There are things that might help you to drink the solution more easily. These include using a straw to drink the liquid and cooling the solution in the refrigerator before drinking it. You can add lemon drops or chew ginger candy. You will need to stay close to the bathroom during bowel preparation period. A split-dose might make the preparation easier. You will know you have done a good job when your diarrhea looks clear and yellowish, like urine.

You may experience skin irritation around the anus due to the passage of liquid stools. To prevent and treat skin irritation, you should:

  • Apply Vaseline® or Desitin® ointment to the skin around the anus before drinking the bowel preparation medications. These products can be purchased at any drug store.
  • Wipe the skin after each bowel movement with disposable wet wipes instead of toilet paper. These are found in the toilet paper area of the store.
  • Sit in a bathtub filled with warm water for 10 to 15 minutes after you finish passing a stool. After soaking, blot the skin dry with a soft cloth. Then apply Vaseline or Desitin ointment to the anal area, and place a cotton ball just outside your anus to absorb leaking fluid.

What happens on the day of a colonoscopy?

Take a shower in the morning if you like, but do not use lotions, perfumes, or deodorants. Leave your jewelry, other valuables and contact lenses at home.

During the procedure itself:

  • You are asked to wear a hospital gown and an IV will be started.
  • The procedure can be done with conscious sedation, often referred to as “twilight,” or deeper sedation referred to as “general anesthesia.” You are given a pain reliever and a sedative intravenously (in your vein). You will feel relaxed and somewhat drowsy. This step means that the colonoscopy will not hurt.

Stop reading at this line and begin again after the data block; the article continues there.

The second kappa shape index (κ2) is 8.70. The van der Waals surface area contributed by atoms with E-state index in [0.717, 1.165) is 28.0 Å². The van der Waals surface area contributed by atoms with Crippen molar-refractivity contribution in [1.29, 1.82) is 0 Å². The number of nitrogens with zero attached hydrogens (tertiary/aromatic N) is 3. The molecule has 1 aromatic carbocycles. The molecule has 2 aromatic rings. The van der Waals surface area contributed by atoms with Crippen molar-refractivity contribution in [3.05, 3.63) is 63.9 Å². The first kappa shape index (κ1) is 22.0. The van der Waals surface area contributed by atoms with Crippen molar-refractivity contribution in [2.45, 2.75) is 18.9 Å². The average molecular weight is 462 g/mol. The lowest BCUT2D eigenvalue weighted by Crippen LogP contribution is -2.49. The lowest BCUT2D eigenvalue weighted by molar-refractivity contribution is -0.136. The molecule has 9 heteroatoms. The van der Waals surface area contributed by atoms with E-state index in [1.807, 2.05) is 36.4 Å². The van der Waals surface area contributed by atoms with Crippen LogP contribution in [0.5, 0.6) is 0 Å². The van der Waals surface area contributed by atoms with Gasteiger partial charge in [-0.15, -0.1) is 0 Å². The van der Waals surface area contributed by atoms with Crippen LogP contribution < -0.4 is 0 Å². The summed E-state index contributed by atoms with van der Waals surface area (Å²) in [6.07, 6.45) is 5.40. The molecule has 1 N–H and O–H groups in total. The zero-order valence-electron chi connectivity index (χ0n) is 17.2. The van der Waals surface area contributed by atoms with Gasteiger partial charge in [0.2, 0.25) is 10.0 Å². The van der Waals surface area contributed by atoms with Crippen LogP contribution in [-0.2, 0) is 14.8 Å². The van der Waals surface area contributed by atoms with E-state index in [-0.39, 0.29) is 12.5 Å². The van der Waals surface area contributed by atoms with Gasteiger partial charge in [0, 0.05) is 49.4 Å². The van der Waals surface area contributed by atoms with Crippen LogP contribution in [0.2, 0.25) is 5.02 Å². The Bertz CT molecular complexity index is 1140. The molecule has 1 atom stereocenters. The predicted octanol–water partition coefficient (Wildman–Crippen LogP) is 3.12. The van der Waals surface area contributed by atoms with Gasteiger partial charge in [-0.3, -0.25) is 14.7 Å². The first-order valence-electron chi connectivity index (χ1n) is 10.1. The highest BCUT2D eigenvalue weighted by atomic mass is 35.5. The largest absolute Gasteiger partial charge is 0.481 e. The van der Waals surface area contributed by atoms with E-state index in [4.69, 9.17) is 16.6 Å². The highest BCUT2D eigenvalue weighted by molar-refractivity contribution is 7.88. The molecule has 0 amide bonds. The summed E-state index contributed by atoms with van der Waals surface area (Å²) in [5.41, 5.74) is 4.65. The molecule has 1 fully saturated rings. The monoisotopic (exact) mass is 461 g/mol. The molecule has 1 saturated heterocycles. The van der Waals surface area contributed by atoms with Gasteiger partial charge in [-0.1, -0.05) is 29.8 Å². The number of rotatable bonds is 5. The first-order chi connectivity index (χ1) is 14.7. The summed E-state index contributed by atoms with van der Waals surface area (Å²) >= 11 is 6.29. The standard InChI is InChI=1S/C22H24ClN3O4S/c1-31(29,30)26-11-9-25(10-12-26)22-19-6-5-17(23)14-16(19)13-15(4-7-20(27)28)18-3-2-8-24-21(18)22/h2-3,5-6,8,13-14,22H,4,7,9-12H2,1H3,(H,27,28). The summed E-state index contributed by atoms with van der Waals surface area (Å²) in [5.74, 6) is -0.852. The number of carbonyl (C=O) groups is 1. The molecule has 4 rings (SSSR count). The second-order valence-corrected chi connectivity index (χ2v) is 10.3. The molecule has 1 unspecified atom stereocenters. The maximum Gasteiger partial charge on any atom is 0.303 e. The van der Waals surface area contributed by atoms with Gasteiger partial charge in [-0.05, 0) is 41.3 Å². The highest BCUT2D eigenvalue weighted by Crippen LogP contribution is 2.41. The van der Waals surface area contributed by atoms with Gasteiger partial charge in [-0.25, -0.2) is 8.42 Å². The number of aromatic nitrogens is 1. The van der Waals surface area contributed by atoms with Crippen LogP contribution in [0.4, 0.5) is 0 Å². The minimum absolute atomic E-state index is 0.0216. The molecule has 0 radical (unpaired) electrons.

• You will lie on your left side, with your knees drawn up towards your chest.
  • A small amount of air is used to expand the colon so the doctor can see the colon walls.
  • You may feel mild cramping during the procedure. Cramping can be reduced by taking slow, deep breaths.
  • The colonoscope is slowly withdrawn while the lining of your bowel is carefully examined.
  • The procedure lasts about 30 minutes. It takes about 12 minutes to move the scope five or six feet and another 12 minutes to take it out. If there are polyps to remove, the procedure will take longer.

What happens after a colonoscopy?

  • You will stay in a recovery room for observation until you are ready for discharge. The amount of time that you are in recovery depends on whether or not you were sedated and what type of pain management medication you received.
  • You may feel some cramping or a sensation of having gas, but this should pass quickly.
  • Your responsible family member or friend will drive you home.
  • Avoid alcohol, driving and operating machinery for 24 hours following the procedure.
  • Unless otherwise instructed, you may immediately return to your normal diet. It’s recommended that you wait until the day after your procedure to resume normal activities.
  • The doctor performing your colonoscopy will tell you when it’s safe to resume taking your blood thinners or any other medications you might have stopped.
  • If polyps were removed or a biopsy was done, you may notice light rectal bleeding for one to two days after the procedure.

NOTE: If you have a large amount of rectal bleeding, high or persistent fevers, or severe abdominal pain within the next two weeks, go to your local emergency room and call the doctor who performed your exam.

How long will it be before my next bowel movement?

It might take a few days before you have a bowel movement because your colon is empty. It also depends on how much roughage (fibrous foods) you eat.

Last reviewed by a Cleveland Clinic medical professional on 10/27/2019.

References